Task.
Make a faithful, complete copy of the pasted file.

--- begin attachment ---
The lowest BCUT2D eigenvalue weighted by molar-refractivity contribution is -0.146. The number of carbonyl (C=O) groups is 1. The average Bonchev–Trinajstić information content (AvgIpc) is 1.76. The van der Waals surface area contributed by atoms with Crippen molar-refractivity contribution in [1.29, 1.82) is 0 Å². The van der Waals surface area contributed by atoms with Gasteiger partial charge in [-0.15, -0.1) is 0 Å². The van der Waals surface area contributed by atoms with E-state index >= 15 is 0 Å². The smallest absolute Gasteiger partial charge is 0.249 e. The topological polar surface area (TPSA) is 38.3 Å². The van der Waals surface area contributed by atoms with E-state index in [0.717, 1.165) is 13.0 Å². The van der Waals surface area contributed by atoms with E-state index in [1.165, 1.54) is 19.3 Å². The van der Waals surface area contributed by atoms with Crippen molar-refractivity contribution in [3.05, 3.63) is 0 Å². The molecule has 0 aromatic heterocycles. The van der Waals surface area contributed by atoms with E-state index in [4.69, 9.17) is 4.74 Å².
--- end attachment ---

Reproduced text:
The lowest BCUT2D eigenvalue weighted by molar-refractivity contribution is -0.146. The number of carbonyl (C=O) groups is 1. The average Bonchev–Trinajstić information content (AvgIpc) is 1.76. The van der Waals surface area contributed by atoms with Crippen molar-refractivity contribution in [1.29, 1.82) is 0 Å². The van der Waals surface area contributed by atoms with Gasteiger partial charge in [-0.15, -0.1) is 0 Å². The van der Waals surface area contributed by atoms with E-state index >= 15 is 0 Å². The smallest absolute Gasteiger partial charge is 0.249 e. The topological polar surface area (TPSA) is 38.3 Å². The van der Waals surface area contributed by atoms with E-state index in [0.717, 1.165) is 13.0 Å². The van der Waals surface area contributed by atoms with E-state index in [1.165, 1.54) is 19.3 Å². The van der Waals surface area contributed by atoms with Crippen molar-refractivity contribution in [3.05, 3.63) is 0 Å². The molecule has 0 aromatic heterocycles. The van der Waals surface area contributed by atoms with E-state index in [4.69, 9.17) is 4.74 Å².